The same process can explain (in part) many other ever increasingly more complicated biochemistry … and cells … and organisms … and hominids.

Sometimes progress involves letting go of old ideas when newer and better ones come along.  Another previous blog looked at how goosebumps, and being able to wiggle ones ears, and nerves that trace very bizarre paths in our bodies, and genetic coding to produce a tail or egg proteins, make no sense to us anymore today, but made perfect sense to ancestors long ago who needed those to survive.

So one way to see the world around us is as a slow accumulation of great ideas (genes and proteins), and the occasional setting aside of old outdated ones.  Which brings me to the title of book #2: Standing on the Shoulders of Giants.

As humans spread across the earth, we carried with us a sense of something bigger out there, and tried to understand it (again, a subject of a previous blog).  Across all of human history, all corners of the globe, and every slice of the demographic pie, we have tried to understand the “Great Being,” and have developed all kinds of religions and theologies, often borrowing ideas from other groups and developing them further in our own unique journey.  As we sat around the communal fires and listened to our elders, we shared ideas and added our own insights.  So our understandings of the Great Being began to change shape, and develop shades of grey, and colors, and take on lives of their own, developing into ever increasingly complex forms that we call religions and theologies.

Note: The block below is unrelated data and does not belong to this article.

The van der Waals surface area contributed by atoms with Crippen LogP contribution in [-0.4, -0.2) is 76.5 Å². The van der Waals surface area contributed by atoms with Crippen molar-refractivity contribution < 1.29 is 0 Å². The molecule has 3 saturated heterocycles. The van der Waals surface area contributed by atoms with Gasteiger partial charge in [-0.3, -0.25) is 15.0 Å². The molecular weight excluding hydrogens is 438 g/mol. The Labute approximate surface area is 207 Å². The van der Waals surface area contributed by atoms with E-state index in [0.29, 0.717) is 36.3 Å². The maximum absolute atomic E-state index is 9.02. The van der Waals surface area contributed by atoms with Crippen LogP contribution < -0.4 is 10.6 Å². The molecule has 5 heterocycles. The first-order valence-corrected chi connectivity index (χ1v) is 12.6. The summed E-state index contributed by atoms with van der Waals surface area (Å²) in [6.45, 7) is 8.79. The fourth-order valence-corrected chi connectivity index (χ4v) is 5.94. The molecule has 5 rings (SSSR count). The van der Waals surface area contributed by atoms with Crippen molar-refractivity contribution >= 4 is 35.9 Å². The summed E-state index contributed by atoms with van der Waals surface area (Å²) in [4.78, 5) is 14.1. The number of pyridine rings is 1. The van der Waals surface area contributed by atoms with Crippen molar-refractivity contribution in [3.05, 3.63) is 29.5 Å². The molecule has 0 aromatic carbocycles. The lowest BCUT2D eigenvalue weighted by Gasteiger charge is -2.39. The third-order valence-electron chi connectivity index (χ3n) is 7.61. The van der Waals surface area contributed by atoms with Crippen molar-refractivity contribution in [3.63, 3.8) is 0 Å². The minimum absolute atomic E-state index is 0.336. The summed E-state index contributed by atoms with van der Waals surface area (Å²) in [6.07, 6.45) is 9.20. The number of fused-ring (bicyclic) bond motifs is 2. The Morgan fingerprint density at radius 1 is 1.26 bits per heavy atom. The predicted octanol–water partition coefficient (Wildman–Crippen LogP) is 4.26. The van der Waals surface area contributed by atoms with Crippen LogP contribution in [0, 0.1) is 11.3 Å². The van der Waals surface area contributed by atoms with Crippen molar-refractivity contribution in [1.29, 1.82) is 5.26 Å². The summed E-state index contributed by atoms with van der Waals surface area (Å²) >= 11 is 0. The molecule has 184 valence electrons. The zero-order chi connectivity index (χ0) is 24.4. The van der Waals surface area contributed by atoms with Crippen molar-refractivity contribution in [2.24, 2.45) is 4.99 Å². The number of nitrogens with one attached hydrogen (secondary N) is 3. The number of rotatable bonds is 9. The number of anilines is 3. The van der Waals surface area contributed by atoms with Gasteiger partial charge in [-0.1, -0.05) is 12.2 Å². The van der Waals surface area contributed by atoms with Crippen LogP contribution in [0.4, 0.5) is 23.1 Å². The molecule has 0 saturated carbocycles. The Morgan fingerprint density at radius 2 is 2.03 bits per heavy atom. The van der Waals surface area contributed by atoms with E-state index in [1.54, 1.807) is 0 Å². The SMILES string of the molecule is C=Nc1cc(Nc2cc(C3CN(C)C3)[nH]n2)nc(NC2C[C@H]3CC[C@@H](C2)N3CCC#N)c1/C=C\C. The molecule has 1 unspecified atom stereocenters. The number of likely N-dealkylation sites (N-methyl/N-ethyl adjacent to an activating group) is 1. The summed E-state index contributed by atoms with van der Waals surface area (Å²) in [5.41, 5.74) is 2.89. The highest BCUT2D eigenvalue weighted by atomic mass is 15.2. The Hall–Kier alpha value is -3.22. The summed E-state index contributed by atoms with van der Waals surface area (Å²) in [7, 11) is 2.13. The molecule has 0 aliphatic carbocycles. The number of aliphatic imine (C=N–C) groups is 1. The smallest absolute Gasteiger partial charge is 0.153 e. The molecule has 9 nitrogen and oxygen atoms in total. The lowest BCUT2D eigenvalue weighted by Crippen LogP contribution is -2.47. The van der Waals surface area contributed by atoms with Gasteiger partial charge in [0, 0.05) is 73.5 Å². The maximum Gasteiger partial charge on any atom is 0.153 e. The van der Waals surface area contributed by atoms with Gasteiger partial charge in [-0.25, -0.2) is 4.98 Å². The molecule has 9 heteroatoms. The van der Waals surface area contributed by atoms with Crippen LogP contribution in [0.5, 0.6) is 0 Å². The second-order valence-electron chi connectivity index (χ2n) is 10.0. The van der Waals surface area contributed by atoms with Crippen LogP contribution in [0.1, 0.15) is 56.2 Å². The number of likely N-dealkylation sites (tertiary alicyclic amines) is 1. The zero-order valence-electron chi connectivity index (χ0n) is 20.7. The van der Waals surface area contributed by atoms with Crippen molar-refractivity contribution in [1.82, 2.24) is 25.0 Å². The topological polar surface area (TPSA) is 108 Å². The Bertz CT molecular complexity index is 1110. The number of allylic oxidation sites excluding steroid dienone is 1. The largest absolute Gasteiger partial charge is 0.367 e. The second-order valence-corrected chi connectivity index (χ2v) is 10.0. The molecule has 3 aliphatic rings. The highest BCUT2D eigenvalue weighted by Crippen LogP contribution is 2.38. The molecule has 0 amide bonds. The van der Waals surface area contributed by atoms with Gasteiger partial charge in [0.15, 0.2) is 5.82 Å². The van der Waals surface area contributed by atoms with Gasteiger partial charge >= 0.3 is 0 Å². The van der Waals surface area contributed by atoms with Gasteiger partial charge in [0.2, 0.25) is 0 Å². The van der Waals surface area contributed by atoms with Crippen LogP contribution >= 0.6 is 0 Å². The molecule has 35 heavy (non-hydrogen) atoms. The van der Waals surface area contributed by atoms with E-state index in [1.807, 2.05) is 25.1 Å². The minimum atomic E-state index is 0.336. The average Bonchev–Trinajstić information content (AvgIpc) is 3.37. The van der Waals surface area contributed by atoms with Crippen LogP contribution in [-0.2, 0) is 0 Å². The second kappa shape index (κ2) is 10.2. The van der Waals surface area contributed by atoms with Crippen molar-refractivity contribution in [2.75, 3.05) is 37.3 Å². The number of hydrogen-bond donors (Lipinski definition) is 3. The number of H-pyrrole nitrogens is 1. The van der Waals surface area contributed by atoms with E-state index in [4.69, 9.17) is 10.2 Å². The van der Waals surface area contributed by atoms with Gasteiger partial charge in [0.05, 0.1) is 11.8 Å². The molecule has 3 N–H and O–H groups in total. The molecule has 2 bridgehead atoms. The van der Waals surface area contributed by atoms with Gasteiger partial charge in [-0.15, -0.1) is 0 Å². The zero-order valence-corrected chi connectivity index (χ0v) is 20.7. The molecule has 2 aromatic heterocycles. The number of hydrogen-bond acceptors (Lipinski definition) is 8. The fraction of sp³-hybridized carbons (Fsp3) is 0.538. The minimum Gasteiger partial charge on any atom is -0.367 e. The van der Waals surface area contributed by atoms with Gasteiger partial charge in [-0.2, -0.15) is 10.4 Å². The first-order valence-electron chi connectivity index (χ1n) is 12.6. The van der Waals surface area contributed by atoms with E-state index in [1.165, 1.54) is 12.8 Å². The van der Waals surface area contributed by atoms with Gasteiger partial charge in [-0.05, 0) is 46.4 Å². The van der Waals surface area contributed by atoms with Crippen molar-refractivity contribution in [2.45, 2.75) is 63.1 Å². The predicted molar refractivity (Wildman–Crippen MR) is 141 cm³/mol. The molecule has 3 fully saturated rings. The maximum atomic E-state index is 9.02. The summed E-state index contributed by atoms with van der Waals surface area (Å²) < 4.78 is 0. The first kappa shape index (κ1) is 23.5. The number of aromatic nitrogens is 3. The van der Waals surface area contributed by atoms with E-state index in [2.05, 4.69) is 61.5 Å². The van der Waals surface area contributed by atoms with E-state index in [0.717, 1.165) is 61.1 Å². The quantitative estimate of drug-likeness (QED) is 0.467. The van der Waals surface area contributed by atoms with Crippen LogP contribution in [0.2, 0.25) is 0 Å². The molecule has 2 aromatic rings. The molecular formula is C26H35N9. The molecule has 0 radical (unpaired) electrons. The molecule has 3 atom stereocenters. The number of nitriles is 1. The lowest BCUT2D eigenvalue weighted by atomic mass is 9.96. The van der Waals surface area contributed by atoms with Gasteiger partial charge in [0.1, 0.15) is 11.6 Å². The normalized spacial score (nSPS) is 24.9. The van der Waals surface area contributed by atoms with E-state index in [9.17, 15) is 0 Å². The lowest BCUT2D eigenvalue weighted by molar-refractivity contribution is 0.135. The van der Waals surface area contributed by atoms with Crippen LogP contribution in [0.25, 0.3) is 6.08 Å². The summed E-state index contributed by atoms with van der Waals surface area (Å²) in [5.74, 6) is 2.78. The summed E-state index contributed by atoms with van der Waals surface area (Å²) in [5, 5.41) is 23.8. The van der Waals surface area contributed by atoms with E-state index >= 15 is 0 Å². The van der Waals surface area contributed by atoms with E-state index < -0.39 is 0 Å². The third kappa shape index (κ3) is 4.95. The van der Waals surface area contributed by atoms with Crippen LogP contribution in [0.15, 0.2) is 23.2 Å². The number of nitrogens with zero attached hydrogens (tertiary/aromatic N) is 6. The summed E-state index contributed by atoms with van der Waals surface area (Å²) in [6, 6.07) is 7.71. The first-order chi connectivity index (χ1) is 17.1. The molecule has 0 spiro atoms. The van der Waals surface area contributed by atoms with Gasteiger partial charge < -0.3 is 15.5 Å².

One of those campfires was started by Abram and Sarai, when they left Mesopotamia and its many Babylonian gods and stories, and began a journey to Canaan … and to monotheism.  Their descendants continued to build on those ideas, adding more and more insights: the unique perspectives of JHWH had by people like Moses, David, Isaiah, and many others.

Once again, though, as was the case with biological evolution, sometimes progress involves letting go of old ideas.  Jesus gave us a whole new perspective on those ancient Jewish teachings: “You have heard it said … but now I say …”  The Apostle Paul, who was thoroughly trained in the ways and thinking of Judaism, looked across that Jewish tradition from his new perspective and developed a new framework around the “first Adam” and “the last Adam.”  Augustine scaled Paul’s shoulders and took that theology further yet with his teaching of Original Sin (which isn’t in the Bible) which he said we all inherited from father Adam following the Fall in the Garden of Eden (Judaism understands this event and the concept of sin completely differently).